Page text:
SPAC Nasdaq Listing Requirements
Generally speaking, a SPAC must meet the same listing requirements as an operating entity. For a review of the Nasdaq Capital Market’s current initial listing standards, see HERE. Back in July 2019, Nasdaq amended its listing standard to exclude restricted securities from its calculations of a company’s publicly held shares, market value of publicly held shares and round lot holders (“Initial Liquidity Calculations”) and to impose a new requirement that at least 50% of a company’s round lot holders must each hold shares with a market value of at least $2,500 (see HERE).
Over the past couple of years, Nasdaq has successfully implemented and unsuccessfully tried to implement modifications to its listing rules to make it easier for SPACs to list and maintain a listing in a business combination transaction. In addition, Nasdaq has several pending SEC rule amendment applications.
Round Lot Holders – Approved Rule Change
On January 26, 2021, the SEC approved a rule change from the Nasdaq listing requirements for SPACs to exclude the requirement that at least 50% of a company’s round lot holders each hold unrestricted securities with a market value of at least $2,500. The rule requirement was initially meant to ensure that at least 50% of the required minimum number of shareholders hold a meaningful value of unrestricted securities and that a company has sufficient investor interest to support an exchange listing. Prior to enacting the rule change, Nasdaq noticed that many companies seeded a shareholder base prior to the listing with shareholders holding exactly 100 shares often received for no or nominal value, and that these investors, were not supportive of liquidity and trading volume.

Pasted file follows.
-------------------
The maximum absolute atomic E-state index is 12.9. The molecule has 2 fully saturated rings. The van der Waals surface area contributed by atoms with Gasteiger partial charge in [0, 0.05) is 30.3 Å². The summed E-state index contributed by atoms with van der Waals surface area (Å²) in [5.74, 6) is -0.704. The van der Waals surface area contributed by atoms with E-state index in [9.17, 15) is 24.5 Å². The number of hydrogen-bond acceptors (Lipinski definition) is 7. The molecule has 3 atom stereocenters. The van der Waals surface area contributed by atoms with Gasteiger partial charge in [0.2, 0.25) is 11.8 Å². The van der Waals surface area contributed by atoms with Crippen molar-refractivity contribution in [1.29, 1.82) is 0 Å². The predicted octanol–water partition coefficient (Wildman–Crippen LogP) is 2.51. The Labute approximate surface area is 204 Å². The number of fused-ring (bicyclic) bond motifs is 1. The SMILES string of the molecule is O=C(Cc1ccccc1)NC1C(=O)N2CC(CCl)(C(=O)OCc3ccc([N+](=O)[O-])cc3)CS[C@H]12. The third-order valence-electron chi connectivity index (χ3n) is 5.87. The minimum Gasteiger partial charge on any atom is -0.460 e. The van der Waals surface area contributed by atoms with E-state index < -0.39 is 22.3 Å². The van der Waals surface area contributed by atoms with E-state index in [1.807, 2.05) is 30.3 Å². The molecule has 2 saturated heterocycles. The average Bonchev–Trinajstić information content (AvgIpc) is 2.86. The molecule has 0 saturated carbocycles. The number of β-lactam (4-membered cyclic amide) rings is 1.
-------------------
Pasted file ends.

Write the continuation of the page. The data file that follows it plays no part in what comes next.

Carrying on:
Nasdaq does not believe that this qualification requirement, and its underlying purpose, is relevant to SPACs. Typically, the only investors holding shares in a SPAC prior to an IPO are its founders and that all other round lot holders generally represent new investors in the SPAC’s IPO. SPACs do not present a similar risk as operating companies of circumventing the round lot holder requirement through share transfers for no value. Also, shareholders of SPACs are afforded the opportunity to redeem or tender their shares for a pro rata portion of the value of the IPO proceeds maintained in a trust account in connection with the SPAC’s business combination, which must occur within 36 months of the IPO, and therefore, the SPAC structure provides an alternative liquidity mechanism that operating companies do not offer.
The rule change notes that at the time of the business combination, in order to remain listed, the combined company must meet Nasdaq’s initial listing requirements, which includes the required minimum amount of round lot holders and that at least 50% of the required amount hold shares valued at $2,500 or more.